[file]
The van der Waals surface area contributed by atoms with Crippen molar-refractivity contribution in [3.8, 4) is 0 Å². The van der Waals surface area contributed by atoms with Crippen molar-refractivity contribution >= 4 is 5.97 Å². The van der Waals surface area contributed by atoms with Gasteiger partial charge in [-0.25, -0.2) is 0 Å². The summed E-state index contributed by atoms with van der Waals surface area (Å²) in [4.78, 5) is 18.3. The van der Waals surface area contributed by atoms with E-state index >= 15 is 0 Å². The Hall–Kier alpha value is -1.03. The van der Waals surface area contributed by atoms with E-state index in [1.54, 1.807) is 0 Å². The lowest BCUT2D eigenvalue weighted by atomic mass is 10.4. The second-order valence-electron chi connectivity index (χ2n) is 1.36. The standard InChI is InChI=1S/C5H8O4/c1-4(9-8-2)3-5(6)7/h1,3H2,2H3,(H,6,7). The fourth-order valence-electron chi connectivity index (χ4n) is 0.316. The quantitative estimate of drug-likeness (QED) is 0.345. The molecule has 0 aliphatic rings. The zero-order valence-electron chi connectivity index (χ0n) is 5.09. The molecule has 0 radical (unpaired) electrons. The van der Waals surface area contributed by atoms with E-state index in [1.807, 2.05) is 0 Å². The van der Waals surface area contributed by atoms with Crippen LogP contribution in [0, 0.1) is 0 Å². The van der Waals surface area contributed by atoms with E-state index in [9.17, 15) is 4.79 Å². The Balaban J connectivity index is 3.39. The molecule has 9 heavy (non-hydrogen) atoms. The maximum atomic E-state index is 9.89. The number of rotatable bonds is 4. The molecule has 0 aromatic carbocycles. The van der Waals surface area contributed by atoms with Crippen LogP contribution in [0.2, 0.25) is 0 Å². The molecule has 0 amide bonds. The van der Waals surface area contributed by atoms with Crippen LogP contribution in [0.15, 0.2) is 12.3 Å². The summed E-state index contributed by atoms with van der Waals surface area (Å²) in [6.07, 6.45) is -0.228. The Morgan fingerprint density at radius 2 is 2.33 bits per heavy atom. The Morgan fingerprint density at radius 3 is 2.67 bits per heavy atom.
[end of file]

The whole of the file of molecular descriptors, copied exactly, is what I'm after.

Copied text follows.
The van der Waals surface area contributed by atoms with Crippen molar-refractivity contribution in [3.8, 4) is 0 Å². The van der Waals surface area contributed by atoms with Crippen molar-refractivity contribution >= 4 is 5.97 Å². The van der Waals surface area contributed by atoms with Gasteiger partial charge in [-0.25, -0.2) is 0 Å². The summed E-state index contributed by atoms with van der Waals surface area (Å²) in [4.78, 5) is 18.3. The van der Waals surface area contributed by atoms with E-state index >= 15 is 0 Å². The Hall–Kier alpha value is -1.03. The van der Waals surface area contributed by atoms with E-state index in [1.54, 1.807) is 0 Å². The lowest BCUT2D eigenvalue weighted by atomic mass is 10.4. The second-order valence-electron chi connectivity index (χ2n) is 1.36. The standard InChI is InChI=1S/C5H8O4/c1-4(9-8-2)3-5(6)7/h1,3H2,2H3,(H,6,7). The fourth-order valence-electron chi connectivity index (χ4n) is 0.316. The quantitative estimate of drug-likeness (QED) is 0.345. The molecule has 0 aliphatic rings. The zero-order valence-electron chi connectivity index (χ0n) is 5.09. The molecule has 0 radical (unpaired) electrons. The van der Waals surface area contributed by atoms with E-state index in [1.807, 2.05) is 0 Å². The van der Waals surface area contributed by atoms with Crippen LogP contribution in [0, 0.1) is 0 Å². The van der Waals surface area contributed by atoms with E-state index in [9.17, 15) is 4.79 Å². The Balaban J connectivity index is 3.39. The molecule has 9 heavy (non-hydrogen) atoms. The maximum atomic E-state index is 9.89. The number of rotatable bonds is 4. The molecule has 0 aromatic carbocycles. The van der Waals surface area contributed by atoms with Crippen LogP contribution in [0.2, 0.25) is 0 Å². The molecule has 0 amide bonds. The van der Waals surface area contributed by atoms with Crippen LogP contribution in [0.15, 0.2) is 12.3 Å². The summed E-state index contributed by atoms with van der Waals surface area (Å²) in [6.07, 6.45) is -0.228. The Morgan fingerprint density at radius 2 is 2.33 bits per heavy atom. The Morgan fingerprint density at radius 3 is 2.67 bits per heavy atom.